It used to be the case that only the most determined golfers made it to Royal Dornoch, the world’s most northerly championship course. Happily that has changed and the long journey up the A9 through Scotland’s central belt to the Highlands is now so enjoyable it is part of the overall experience. Nowadays Dornoch attracts something like its fair share of golfing pilgrims but too many visitors to this special town – and I include myself in this category until very recently – fail to stay around long enough to discover Golspie.
The fact is that a long weekend in Dornoch and the surrounding area is about as good as it gets if you value natural, seaside golf and unpretentious, genuinely warm hospitality. Apart from the main attraction, within a 20-minute drive up or down the coast you can play Tain (Old Tom Morris), Brora and Golspie (both designed by James Braid).
Golspie was once perhaps the poor relation but not anymore, largely thanks to the tender loving care of experienced greenkeeper and fine amateur player Alex Macdonald. As well as having great architectural merit, Golspie is now impeccably presented.
Achieving consistency of playing surfaces cannot be an easy job for Macdonald on a course that passes from meadowland to links to woodland to pasture and back to links – and there might even be a touch of heathland around the turn as well.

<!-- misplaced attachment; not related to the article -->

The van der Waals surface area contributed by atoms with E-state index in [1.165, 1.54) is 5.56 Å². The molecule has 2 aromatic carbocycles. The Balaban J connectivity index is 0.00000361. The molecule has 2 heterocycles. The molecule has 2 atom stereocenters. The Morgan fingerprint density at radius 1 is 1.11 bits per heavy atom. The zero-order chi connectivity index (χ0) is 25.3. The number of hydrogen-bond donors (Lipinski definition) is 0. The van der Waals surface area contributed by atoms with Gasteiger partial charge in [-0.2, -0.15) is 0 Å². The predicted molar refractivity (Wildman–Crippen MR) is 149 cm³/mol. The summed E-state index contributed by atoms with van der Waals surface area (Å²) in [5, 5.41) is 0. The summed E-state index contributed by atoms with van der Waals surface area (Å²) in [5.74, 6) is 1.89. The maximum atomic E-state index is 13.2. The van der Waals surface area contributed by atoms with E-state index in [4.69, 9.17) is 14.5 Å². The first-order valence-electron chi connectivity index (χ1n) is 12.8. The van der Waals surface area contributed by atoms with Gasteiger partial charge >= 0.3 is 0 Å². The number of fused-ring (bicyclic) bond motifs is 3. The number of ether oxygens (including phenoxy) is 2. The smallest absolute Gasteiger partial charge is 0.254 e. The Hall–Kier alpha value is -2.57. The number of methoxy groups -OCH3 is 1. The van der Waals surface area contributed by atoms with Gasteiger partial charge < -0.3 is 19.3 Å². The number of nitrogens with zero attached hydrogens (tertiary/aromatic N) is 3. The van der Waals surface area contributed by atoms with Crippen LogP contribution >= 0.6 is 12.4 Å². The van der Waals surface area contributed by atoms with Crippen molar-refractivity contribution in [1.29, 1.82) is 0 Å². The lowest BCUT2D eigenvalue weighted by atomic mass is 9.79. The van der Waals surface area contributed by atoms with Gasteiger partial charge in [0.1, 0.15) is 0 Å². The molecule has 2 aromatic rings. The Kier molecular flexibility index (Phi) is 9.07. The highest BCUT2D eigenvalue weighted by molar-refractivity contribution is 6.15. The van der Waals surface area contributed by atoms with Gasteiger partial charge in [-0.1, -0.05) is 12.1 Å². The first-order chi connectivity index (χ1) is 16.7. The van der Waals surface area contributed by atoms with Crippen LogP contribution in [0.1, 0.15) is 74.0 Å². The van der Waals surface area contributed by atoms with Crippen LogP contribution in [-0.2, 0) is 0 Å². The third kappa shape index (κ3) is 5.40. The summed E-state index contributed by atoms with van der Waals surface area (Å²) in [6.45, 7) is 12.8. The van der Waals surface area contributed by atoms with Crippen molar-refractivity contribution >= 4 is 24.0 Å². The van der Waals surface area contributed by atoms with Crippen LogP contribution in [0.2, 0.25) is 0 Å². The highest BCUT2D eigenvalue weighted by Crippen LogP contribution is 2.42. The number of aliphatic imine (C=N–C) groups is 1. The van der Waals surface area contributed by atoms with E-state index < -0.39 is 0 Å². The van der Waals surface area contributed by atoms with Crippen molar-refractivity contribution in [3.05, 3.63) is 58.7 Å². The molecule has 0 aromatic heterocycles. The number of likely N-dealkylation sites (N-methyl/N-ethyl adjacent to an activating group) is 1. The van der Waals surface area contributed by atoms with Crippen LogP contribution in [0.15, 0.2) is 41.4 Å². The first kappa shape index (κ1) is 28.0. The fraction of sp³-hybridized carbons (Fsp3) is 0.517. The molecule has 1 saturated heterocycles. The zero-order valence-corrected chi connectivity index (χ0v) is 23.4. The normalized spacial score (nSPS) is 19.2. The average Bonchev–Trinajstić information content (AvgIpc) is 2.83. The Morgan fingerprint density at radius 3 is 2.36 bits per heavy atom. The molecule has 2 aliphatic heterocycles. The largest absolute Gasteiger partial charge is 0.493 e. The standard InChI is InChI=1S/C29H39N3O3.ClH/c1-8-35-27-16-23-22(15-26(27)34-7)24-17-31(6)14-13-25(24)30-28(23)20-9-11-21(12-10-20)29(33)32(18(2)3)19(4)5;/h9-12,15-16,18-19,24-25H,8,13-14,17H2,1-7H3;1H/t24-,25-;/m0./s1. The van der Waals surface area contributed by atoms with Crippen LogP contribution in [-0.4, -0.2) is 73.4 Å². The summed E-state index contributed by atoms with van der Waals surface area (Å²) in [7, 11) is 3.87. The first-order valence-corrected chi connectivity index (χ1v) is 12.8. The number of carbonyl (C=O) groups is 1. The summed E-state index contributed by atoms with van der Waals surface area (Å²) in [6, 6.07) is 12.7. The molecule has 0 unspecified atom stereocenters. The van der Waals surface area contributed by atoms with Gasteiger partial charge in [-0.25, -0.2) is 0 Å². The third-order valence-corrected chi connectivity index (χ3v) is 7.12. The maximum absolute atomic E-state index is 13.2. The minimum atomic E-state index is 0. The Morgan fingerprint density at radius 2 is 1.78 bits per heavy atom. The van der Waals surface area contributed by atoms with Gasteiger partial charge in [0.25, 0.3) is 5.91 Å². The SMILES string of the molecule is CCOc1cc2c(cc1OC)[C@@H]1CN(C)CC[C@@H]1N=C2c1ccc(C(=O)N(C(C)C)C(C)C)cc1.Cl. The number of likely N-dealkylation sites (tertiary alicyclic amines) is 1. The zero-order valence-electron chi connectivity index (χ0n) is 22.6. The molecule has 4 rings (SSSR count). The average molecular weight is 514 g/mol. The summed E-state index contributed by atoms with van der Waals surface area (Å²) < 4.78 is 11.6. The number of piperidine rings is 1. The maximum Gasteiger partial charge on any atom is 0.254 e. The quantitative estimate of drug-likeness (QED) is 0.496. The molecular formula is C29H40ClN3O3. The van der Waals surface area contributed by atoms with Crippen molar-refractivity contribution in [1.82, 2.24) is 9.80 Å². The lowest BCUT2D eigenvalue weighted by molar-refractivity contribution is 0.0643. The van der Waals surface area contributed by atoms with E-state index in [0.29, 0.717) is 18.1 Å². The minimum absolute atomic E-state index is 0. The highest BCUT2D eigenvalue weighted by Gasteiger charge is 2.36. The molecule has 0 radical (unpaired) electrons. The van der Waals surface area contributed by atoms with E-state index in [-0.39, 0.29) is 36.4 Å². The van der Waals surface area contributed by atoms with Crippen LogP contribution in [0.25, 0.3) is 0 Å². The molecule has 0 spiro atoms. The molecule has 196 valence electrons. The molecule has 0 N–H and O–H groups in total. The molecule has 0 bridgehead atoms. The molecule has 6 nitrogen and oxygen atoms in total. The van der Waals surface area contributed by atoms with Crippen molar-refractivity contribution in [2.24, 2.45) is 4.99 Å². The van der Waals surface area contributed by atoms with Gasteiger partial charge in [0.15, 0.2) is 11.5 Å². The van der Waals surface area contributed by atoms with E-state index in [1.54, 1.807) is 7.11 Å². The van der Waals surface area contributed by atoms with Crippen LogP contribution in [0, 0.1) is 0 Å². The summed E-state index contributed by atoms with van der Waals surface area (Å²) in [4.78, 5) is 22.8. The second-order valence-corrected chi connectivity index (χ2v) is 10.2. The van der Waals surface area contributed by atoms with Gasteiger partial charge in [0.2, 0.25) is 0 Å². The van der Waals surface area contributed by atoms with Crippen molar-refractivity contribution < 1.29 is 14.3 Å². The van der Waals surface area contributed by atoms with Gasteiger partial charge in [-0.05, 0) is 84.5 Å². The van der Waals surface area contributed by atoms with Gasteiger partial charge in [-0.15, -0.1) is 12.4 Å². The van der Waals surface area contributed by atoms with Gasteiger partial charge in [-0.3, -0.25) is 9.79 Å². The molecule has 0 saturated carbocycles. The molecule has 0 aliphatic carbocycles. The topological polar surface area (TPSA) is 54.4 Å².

It measures little over 6,000 yards and begins with an inland feel yet the sea is soon close by. The second of three par 5s comes at the 4th, when it becomes apparent that Golspie is much more than a pretty holiday course.
Running parallel to the beach, you must either play short of, or carry, a piece of rough ground 80 yards short of the green exactly where you would least like it to be. Then comes a wonderful short 4, within reach yet intolerant of a drive that is nearly good.
The green, slightly sunken, is tight against the beach and protected by a hillock on the other side. Lay up and your approach is blind from an uneven fairway. Another short 4 soon follows, this one uphill and over a crest to a billowing green that invites an imaginative chip with just about every club in the bag an option.
Now the links land is left behind, which in most cases would signal a downturn in quality. Not here though – the next four holes might just be Golspie’s best. Two tough par 4s feature trees, gorse and heather, and a short hole is played downhill to a cute green.
Then there is a clever two-shotter where the smart play is to throttle back from the tee to the widest piece of fairway. There is nothing wrong with the next meadowland phase, but nor is it especially stimulating so it is with real delight that the view from the 16th, the first of successive short holes, is taken in.
A conundrum is posed by an elevated green on two distinct levels. In the wind, this must be fiendishly difficult. The next, over 200 yards and blind, is a classic Braid hole. Cross the broken ground in front of the tee and you find a generous landing area short of the large and flat green.
The work is not done yet though – the last is the longest par 4 and also the most difficult, due to a pointed hill in the middle of the fairway at driving distance. Thankfully, as at 17, there is some respite in the form of a welcoming final green.